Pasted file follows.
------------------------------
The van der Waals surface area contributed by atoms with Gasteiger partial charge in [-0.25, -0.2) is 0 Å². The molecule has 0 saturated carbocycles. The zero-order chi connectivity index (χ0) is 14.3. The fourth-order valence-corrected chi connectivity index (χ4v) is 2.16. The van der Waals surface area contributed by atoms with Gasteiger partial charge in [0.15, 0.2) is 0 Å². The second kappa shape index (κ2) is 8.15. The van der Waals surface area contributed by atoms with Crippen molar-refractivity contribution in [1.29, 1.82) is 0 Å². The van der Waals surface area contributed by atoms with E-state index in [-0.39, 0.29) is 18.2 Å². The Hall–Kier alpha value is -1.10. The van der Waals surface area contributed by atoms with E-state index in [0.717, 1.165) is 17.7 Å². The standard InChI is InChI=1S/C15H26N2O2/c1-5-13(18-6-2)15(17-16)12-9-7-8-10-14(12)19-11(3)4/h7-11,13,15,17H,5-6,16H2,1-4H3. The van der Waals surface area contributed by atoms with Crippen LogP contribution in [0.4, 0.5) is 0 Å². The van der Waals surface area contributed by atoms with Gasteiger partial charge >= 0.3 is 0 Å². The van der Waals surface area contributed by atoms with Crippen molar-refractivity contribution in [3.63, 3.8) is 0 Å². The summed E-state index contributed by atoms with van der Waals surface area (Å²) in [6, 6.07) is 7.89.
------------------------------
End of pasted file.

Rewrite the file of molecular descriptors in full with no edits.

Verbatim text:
The van der Waals surface area contributed by atoms with Gasteiger partial charge in [-0.25, -0.2) is 0 Å². The molecule has 0 saturated carbocycles. The zero-order chi connectivity index (χ0) is 14.3. The fourth-order valence-corrected chi connectivity index (χ4v) is 2.16. The van der Waals surface area contributed by atoms with Gasteiger partial charge in [0.15, 0.2) is 0 Å². The second kappa shape index (κ2) is 8.15. The van der Waals surface area contributed by atoms with Crippen molar-refractivity contribution in [1.29, 1.82) is 0 Å². The van der Waals surface area contributed by atoms with E-state index in [-0.39, 0.29) is 18.2 Å². The Hall–Kier alpha value is -1.10. The van der Waals surface area contributed by atoms with E-state index in [0.717, 1.165) is 17.7 Å². The standard InChI is InChI=1S/C15H26N2O2/c1-5-13(18-6-2)15(17-16)12-9-7-8-10-14(12)19-11(3)4/h7-11,13,15,17H,5-6,16H2,1-4H3. The van der Waals surface area contributed by atoms with Crippen LogP contribution in [0.4, 0.5) is 0 Å². The van der Waals surface area contributed by atoms with Gasteiger partial charge >= 0.3 is 0 Å². The van der Waals surface area contributed by atoms with Crippen molar-refractivity contribution in [3.63, 3.8) is 0 Å². The summed E-state index contributed by atoms with van der Waals surface area (Å²) in [6, 6.07) is 7.89.